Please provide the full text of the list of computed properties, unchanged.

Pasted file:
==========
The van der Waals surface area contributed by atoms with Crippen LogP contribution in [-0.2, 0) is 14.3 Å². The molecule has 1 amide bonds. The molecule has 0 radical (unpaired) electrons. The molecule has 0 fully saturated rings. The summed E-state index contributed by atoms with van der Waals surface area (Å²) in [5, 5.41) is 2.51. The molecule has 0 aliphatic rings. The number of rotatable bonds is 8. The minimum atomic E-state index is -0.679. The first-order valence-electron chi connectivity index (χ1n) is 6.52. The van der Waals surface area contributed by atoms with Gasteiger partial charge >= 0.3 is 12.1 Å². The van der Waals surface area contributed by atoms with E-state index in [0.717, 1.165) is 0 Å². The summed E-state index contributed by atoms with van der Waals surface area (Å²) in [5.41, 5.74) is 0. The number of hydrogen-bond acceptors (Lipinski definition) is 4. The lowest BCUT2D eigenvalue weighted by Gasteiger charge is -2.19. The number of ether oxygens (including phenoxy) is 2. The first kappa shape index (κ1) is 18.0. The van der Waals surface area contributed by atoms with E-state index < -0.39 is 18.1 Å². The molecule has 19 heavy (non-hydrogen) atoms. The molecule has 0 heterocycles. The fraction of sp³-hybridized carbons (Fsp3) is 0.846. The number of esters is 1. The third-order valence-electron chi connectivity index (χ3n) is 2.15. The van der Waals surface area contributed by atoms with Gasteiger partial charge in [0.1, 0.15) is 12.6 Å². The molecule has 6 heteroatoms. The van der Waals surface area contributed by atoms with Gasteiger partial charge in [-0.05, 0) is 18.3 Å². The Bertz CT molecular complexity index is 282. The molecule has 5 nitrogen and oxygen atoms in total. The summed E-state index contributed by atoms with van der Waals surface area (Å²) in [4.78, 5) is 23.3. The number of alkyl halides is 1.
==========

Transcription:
The van der Waals surface area contributed by atoms with Crippen LogP contribution in [-0.2, 0) is 14.3 Å². The molecule has 1 amide bonds. The molecule has 0 radical (unpaired) electrons. The molecule has 0 fully saturated rings. The summed E-state index contributed by atoms with van der Waals surface area (Å²) in [5, 5.41) is 2.51. The molecule has 0 aliphatic rings. The number of rotatable bonds is 8. The minimum atomic E-state index is -0.679. The first-order valence-electron chi connectivity index (χ1n) is 6.52. The van der Waals surface area contributed by atoms with Gasteiger partial charge >= 0.3 is 12.1 Å². The van der Waals surface area contributed by atoms with E-state index in [0.717, 1.165) is 0 Å². The summed E-state index contributed by atoms with van der Waals surface area (Å²) in [5.41, 5.74) is 0. The number of hydrogen-bond acceptors (Lipinski definition) is 4. The lowest BCUT2D eigenvalue weighted by Gasteiger charge is -2.19. The number of ether oxygens (including phenoxy) is 2. The first kappa shape index (κ1) is 18.0. The van der Waals surface area contributed by atoms with E-state index < -0.39 is 18.1 Å². The molecule has 19 heavy (non-hydrogen) atoms. The molecule has 0 heterocycles. The fraction of sp³-hybridized carbons (Fsp3) is 0.846. The number of esters is 1. The third-order valence-electron chi connectivity index (χ3n) is 2.15. The van der Waals surface area contributed by atoms with Gasteiger partial charge in [0.1, 0.15) is 12.6 Å². The molecule has 6 heteroatoms. The van der Waals surface area contributed by atoms with Gasteiger partial charge in [-0.05, 0) is 18.3 Å². The Bertz CT molecular complexity index is 282. The molecule has 5 nitrogen and oxygen atoms in total. The summed E-state index contributed by atoms with van der Waals surface area (Å²) in [4.78, 5) is 23.3. The number of alkyl halides is 1.